Do what you love, or do something new and unfamiliar with people you love. Creativity is positively associated with joy and love and negatively associated with anger, fear, and anxiety. A 2006 study published in the Proceedings of the National Academy of Sciences showed that positive emotions literally expand our field of attention so that we perceive a greater range of choices and are less inhibited about trying them out, part of a growing body of knowledge about the ways that positive emotions promote a creative perspective on the problems of life. Imaginative activities engage our creative power to induce positive emotional states in real-time. This can be anything from attending a concert by a favorite artist or a comedy or improv show, to cooking up a fabulous meal with favorite friends. Or take a storytelling, pottery, writing or improv class together, all of which can trigger both some degree of anxiety and the thrill that comes with going into the discomfort zone, and can deepen social bonds with others who share the experience.
Act as if. Changing a role changes the frame through which we view a situation and opens up a range of new possible responses. New ways of acting follow new ways of thinking, but mental habits take time to change, and as the pace of life escalates we are likely to encounter situations in which we need to take action quickly. We can “rehearse” for this very real possibility in the course of daiy life by choosing a different role than we usually take in a familiar situation. Talkative and outgoing in a group situation? Practice being the quiet listener or appreciative audience. If the kids’ fighting tends to trigger a desire to referee or add to the tension with more yelling, view it through the lense of a sportscaster observing the action but detached from it at the same time.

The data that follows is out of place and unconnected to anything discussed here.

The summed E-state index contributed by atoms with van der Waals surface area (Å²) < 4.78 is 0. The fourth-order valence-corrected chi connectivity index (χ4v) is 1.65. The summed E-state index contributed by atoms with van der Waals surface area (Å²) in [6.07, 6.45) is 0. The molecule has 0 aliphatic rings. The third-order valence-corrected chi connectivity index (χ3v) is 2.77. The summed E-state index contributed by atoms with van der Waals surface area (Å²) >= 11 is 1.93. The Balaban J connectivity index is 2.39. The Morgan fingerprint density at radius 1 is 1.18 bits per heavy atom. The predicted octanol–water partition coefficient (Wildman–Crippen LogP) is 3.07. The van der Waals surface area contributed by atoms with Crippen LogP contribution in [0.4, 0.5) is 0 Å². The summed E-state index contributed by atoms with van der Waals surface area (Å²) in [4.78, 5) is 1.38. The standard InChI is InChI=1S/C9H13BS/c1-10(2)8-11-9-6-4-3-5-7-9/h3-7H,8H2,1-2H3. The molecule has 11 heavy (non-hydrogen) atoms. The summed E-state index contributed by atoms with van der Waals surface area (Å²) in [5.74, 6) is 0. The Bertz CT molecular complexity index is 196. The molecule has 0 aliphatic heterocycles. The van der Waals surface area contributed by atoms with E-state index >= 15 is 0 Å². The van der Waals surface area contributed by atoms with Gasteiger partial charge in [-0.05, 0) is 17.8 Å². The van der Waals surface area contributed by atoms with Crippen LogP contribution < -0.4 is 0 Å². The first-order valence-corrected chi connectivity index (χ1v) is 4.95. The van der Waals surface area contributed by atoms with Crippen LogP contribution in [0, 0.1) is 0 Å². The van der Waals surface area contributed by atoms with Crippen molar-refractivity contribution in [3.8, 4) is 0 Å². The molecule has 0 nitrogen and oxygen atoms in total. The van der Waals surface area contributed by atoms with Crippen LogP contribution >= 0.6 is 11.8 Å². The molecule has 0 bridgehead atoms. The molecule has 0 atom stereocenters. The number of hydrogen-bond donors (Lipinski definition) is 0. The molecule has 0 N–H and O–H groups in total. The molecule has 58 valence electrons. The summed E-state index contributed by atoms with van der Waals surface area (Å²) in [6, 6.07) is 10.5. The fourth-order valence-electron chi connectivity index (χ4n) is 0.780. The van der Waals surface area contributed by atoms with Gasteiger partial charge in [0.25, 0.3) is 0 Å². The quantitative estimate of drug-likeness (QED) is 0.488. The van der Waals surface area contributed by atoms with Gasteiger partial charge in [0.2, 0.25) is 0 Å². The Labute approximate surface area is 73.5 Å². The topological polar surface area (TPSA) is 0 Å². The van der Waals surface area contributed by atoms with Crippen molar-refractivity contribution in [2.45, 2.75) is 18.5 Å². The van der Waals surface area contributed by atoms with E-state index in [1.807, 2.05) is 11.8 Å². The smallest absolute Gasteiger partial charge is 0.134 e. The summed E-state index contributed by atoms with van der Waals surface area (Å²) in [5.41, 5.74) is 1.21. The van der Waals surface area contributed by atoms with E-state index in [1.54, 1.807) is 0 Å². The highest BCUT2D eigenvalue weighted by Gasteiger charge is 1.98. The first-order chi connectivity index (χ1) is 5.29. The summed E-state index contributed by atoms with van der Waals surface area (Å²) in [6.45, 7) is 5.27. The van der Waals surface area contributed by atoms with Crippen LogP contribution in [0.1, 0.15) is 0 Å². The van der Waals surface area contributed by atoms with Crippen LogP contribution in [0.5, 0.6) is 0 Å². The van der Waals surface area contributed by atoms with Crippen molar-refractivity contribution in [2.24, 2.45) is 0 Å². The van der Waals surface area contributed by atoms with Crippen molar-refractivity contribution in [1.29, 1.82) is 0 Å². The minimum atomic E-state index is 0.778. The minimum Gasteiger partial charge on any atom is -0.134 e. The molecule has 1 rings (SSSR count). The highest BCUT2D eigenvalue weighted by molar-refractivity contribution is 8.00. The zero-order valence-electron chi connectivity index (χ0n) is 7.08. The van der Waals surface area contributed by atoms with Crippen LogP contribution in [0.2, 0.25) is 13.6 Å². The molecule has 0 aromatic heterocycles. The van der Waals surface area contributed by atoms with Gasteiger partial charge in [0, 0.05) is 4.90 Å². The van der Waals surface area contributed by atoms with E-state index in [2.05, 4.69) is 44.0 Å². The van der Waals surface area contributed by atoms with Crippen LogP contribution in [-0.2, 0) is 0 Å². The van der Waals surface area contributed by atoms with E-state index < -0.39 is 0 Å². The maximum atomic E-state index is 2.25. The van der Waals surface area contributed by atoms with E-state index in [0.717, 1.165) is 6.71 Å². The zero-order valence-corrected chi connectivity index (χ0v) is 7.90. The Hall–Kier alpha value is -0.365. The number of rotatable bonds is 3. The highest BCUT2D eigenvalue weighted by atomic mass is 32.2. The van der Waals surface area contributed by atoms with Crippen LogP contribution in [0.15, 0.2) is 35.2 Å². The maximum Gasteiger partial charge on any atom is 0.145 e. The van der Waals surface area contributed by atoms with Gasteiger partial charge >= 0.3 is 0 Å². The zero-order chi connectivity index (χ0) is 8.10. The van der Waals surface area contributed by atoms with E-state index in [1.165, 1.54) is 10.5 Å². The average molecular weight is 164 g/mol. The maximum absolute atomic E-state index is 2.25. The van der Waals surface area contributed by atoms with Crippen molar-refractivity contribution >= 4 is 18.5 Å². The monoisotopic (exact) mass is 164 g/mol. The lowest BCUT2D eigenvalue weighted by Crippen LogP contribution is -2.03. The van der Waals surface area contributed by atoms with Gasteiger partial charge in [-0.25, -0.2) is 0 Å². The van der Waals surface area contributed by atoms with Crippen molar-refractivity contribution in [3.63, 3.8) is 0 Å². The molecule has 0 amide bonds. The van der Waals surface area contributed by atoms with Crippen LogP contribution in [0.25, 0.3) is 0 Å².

Daydream. When stressful problems need to be addressed, it may seem natural to force ourselves to concentrate and focus on them until we work them out. But research published in the Proceedings of the National Academy of Sciences shows that possible solutions to the more complex problems we are dealing with are more likely to emerge into consciousness when we let our minds wander. "Daydreaming or mind-wandering – familiar to one and all – is more precisely defined as a state of mind where thoughts that are experienced by an individual are unrelated to what is going on in the environment around them," writes researcher Malia Mason of Harvard University about his study, published in Science. "When wandering, the brain flits from one thought to the next, generating images, voices, thoughts and feelings." Mason concludes that daydreaming is the "natural state" of our brains, that the parts of the brain stimulated during daydreaming consist of the “default network” regions of the brain that are associated with most higher level mental activity.
Reframe negativity. It is possible to relate to adversity the way a body-builder relates to weights, as providing the resistance necessary to tone and strengthen a specific set of muscles, i.e., a dominant co-worker likely to grab credit for the team’s hard work can be viewed as a much-needed catalyst for growing our own self-assertion, a draining relationship the stimulus for locating and expressing stronger personal boundaries. Reframing responses to negative people and draining situations that are beyond our control to change is an active expression of creative thinking that reduces the harmful effects of psychological stress.
Follow Your Discontents. A common theme that comes up in my training seminars and networking workshops is the disconnect so many talented, successful people feel from their own passions, especially when their work life has no avenue for their expression. One way to re-discover our internal drives is to notice what news articles and stories elicit a strong emotional reaction within us, and follow those feelings. Ask “what is it about this that gets me fired up? What part of me is activated by knowing this is going on?” Our abandoned passions and gifts are right next to our discontents, so follow the feelings until inertia is no longer an option.
Jude Treder-Wolff, LCSW, RMT, CGP is a trainer/consultant and writer/performer. She is host and creator of (mostly) TRUE THINGS storytelling slam.